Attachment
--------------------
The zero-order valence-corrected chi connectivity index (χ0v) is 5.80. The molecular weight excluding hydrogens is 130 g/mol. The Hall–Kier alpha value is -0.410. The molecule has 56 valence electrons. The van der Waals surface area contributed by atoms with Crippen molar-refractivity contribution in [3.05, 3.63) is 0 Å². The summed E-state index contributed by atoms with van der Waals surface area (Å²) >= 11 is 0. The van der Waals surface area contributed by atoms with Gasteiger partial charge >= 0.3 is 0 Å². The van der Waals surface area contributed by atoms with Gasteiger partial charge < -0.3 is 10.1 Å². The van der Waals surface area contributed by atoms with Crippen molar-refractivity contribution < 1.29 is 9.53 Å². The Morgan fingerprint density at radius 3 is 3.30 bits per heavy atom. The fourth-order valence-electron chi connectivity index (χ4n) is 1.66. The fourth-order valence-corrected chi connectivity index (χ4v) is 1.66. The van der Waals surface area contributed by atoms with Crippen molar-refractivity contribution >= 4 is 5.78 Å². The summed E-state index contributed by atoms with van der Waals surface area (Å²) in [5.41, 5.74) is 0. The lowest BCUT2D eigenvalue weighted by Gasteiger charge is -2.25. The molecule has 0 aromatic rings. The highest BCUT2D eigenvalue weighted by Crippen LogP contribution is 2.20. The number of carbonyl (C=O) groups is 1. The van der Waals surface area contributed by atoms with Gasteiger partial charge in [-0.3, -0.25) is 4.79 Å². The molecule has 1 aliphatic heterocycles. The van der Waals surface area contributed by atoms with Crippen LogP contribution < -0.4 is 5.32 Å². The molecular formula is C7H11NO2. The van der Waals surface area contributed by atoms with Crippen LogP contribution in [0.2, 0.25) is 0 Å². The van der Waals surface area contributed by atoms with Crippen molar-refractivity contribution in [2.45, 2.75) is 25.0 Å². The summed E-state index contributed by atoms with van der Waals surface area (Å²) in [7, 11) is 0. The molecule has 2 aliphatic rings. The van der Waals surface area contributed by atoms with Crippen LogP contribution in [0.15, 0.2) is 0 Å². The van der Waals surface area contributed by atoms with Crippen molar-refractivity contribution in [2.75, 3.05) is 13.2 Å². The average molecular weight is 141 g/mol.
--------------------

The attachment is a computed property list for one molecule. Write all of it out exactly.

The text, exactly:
The zero-order valence-corrected chi connectivity index (χ0v) is 5.80. The molecular weight excluding hydrogens is 130 g/mol. The Hall–Kier alpha value is -0.410. The molecule has 56 valence electrons. The van der Waals surface area contributed by atoms with Crippen molar-refractivity contribution in [3.05, 3.63) is 0 Å². The summed E-state index contributed by atoms with van der Waals surface area (Å²) >= 11 is 0. The van der Waals surface area contributed by atoms with Gasteiger partial charge >= 0.3 is 0 Å². The van der Waals surface area contributed by atoms with Gasteiger partial charge < -0.3 is 10.1 Å². The van der Waals surface area contributed by atoms with Crippen molar-refractivity contribution < 1.29 is 9.53 Å². The Morgan fingerprint density at radius 3 is 3.30 bits per heavy atom. The fourth-order valence-electron chi connectivity index (χ4n) is 1.66. The fourth-order valence-corrected chi connectivity index (χ4v) is 1.66. The van der Waals surface area contributed by atoms with Crippen molar-refractivity contribution >= 4 is 5.78 Å². The summed E-state index contributed by atoms with van der Waals surface area (Å²) in [5.41, 5.74) is 0. The lowest BCUT2D eigenvalue weighted by Gasteiger charge is -2.25. The molecule has 0 aromatic rings. The highest BCUT2D eigenvalue weighted by Crippen LogP contribution is 2.20. The number of carbonyl (C=O) groups is 1. The van der Waals surface area contributed by atoms with Gasteiger partial charge in [-0.3, -0.25) is 4.79 Å². The molecule has 1 aliphatic heterocycles. The van der Waals surface area contributed by atoms with Crippen LogP contribution < -0.4 is 5.32 Å². The molecular formula is C7H11NO2. The van der Waals surface area contributed by atoms with Crippen LogP contribution in [0.2, 0.25) is 0 Å². The van der Waals surface area contributed by atoms with Crippen molar-refractivity contribution in [2.45, 2.75) is 25.0 Å². The summed E-state index contributed by atoms with van der Waals surface area (Å²) in [7, 11) is 0. The molecule has 2 aliphatic rings. The van der Waals surface area contributed by atoms with Crippen LogP contribution in [0.15, 0.2) is 0 Å². The van der Waals surface area contributed by atoms with Crippen molar-refractivity contribution in [2.75, 3.05) is 13.2 Å². The average molecular weight is 141 g/mol.